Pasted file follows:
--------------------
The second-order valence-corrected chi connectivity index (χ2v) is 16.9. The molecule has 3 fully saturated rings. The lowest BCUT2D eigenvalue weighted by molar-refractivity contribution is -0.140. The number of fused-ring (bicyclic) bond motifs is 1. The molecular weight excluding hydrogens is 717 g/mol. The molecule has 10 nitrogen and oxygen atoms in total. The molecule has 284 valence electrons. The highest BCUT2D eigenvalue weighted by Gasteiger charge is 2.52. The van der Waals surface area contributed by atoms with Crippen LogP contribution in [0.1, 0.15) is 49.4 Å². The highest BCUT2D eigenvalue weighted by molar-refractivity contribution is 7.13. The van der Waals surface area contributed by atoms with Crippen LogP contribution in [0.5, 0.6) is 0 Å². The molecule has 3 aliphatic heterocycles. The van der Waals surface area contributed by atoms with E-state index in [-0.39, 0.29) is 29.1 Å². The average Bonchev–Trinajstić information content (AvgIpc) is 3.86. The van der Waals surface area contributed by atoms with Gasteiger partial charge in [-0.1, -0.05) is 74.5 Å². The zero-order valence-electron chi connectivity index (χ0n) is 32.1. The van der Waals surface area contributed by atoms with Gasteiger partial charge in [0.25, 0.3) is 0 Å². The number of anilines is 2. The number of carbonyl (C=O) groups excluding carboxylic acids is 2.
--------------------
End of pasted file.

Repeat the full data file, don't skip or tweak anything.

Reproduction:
The second-order valence-corrected chi connectivity index (χ2v) is 16.9. The molecule has 3 fully saturated rings. The lowest BCUT2D eigenvalue weighted by molar-refractivity contribution is -0.140. The number of fused-ring (bicyclic) bond motifs is 1. The molecular weight excluding hydrogens is 717 g/mol. The molecule has 10 nitrogen and oxygen atoms in total. The molecule has 284 valence electrons. The highest BCUT2D eigenvalue weighted by Gasteiger charge is 2.52. The van der Waals surface area contributed by atoms with Crippen LogP contribution in [0.1, 0.15) is 49.4 Å². The highest BCUT2D eigenvalue weighted by molar-refractivity contribution is 7.13. The van der Waals surface area contributed by atoms with Crippen LogP contribution in [0.5, 0.6) is 0 Å². The molecule has 3 aliphatic heterocycles. The van der Waals surface area contributed by atoms with E-state index in [-0.39, 0.29) is 29.1 Å². The average Bonchev–Trinajstić information content (AvgIpc) is 3.86. The van der Waals surface area contributed by atoms with Gasteiger partial charge in [-0.1, -0.05) is 74.5 Å². The zero-order valence-electron chi connectivity index (χ0n) is 32.1. The van der Waals surface area contributed by atoms with Gasteiger partial charge in [0.25, 0.3) is 0 Å². The number of anilines is 2. The number of carbonyl (C=O) groups excluding carboxylic acids is 2.